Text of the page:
I’m on a mission. A number of years ago God called me out of the business world and into full-time vocational ministry. In the business world we knew we had no time to waste. Our livelihoods depended on effecient use of time and resources.

Now in ministry, I have a keen sense time is short and it moves faster than I can fathom. I don’t want to waste precious Kingdom-time debating issues which simply don’t matter or doing activity which has little Kingdom impact.

Half-heartedness.

Perhaps, just perhaps, I got this one from Jesus. He called it being lukewarm. I sense it when the Spirit of God is obviously active in the room, but people who have claimed to be Christians for years look at me as if it’s a typical Sunday. I see it when people are more concerned if the rules were followed than they are excited about lives which are changing. I notice it when people choose to get involved only when it’s convenient for their schedule. I sense it when someone has been in the church for many years, but hasn’t grown deeper and more passionately in love with Christ than when they began attending. Some days I wish we were a ballgame – with bleachers – and a favorite team. Then maybe they’d get excited.

So, there’s my honest list. While I am confessing frustrations, can I tell you the person who is staring at the phone when the light turn greens or pulls out in front of me then drives ten miles under the speed limit frustrates me also – greatly. I feel better getting this off my chest. I guess I should remind readers I’m human. Just as things frustrate you, they frustrate me. 

But, let me share again, I love the local church. And, I learned years ago – actually I was convicted years ago – I must also love the people of the local church. Even if someone or something someone does frustrates me – I must love them too. And, I strive to do so. 

And, a word to my fellow pastors, I know when I am allowing frustrations to control me more than what the Spirit of God wants to do in and through me I need to take a break, rest, and renew my soul. 

7 of the Most Exciting Things a Pastor Experiences

There are many common factors pastors seem to get excited about in their work. Pastors get to see the best and worst of life, but there are so many positive things we get to experience.

Obviously, seeing someone become a follower of Christ or baptism of a believer, has to rank as a highlight of the pastor’s experience. This is what we are called to do. But, that experience isn’t unique to pastors. Every believer, hopefully, gets excited about seeing people’s entry into faith. This is the call of the church – not only pastors.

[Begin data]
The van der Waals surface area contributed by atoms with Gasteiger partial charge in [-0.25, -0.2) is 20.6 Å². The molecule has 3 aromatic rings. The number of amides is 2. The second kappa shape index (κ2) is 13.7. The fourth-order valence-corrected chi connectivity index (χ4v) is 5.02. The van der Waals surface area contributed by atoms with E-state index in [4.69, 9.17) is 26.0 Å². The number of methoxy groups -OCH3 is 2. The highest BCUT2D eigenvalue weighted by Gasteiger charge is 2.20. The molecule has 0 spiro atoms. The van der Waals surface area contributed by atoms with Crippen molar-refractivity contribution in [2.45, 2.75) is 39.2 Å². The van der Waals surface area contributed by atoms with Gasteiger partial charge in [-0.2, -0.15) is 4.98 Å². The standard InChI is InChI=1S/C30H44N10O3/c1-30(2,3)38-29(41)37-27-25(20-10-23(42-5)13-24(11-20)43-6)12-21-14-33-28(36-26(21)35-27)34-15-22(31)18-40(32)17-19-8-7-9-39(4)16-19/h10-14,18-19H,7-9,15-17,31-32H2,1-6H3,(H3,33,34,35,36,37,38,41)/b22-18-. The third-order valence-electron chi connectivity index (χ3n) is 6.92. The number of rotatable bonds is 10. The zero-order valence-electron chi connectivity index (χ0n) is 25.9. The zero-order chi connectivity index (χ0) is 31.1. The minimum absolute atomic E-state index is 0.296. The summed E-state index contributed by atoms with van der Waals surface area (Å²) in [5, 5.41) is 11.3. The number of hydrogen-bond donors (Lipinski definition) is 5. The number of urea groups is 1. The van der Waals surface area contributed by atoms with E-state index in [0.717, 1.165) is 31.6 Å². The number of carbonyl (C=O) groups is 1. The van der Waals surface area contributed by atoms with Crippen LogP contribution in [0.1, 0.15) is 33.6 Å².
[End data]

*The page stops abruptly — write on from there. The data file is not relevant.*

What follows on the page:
So, my list of the most exciting things a pastor experiences consists of things which may be more unique to the work of pastors. I’m not saying only pastors get excited about these experiences, but to pastors, these are especially exciting. I am certain different pastors will have different answers, which is where the comments section can make this post even better.

Here are 7 of the most exciting things pastors experience:

A child who loves church.

Children are the future of the church! Jesus loves the little children – and so should we. I love when a little child leads “them” to church – when I hear from a parent, “They woke up this morning excited it is Sunday!” That thrills me! I have little to do with the experience our children have a church – this is driven by other staff and volunteers (for whom I am eternally grateful), but when a child loves church, I know the parent is sure to be excited also. And, our future as an individual church is brighter.

Note takers and truth-livers.

Seeing someone follow a message closely gives me goosebumps of humility. Hearing pages of the Bible turn – that’s priceless. Even better, seeing people actually live the truths they are learning – don’t even get me started. When people start to understand the principles of grace and live out their faith individually, I feel we truly are living our mission of making disciples.

Sacrificial givers.

Whether in time, resources or talents, the church is built on people willing to invest in her work. The generous giver – who gives with no strings attached, and especially not seeking personal recognition – is a sure way to make a pastor smile – maybe even dance. And, honestly, there are always a minority who really learn and practice the principle and joy of giving, which may be what makes it so exciting when it happens. When I see a man or woman in the parking lot or a baby rocker in preschool, or someone who says “Pastor, I’m here to help you any way I can”, I am encouraged to keep going. Their enthusiasm for serving others encourages me.

Visitors and people who invite them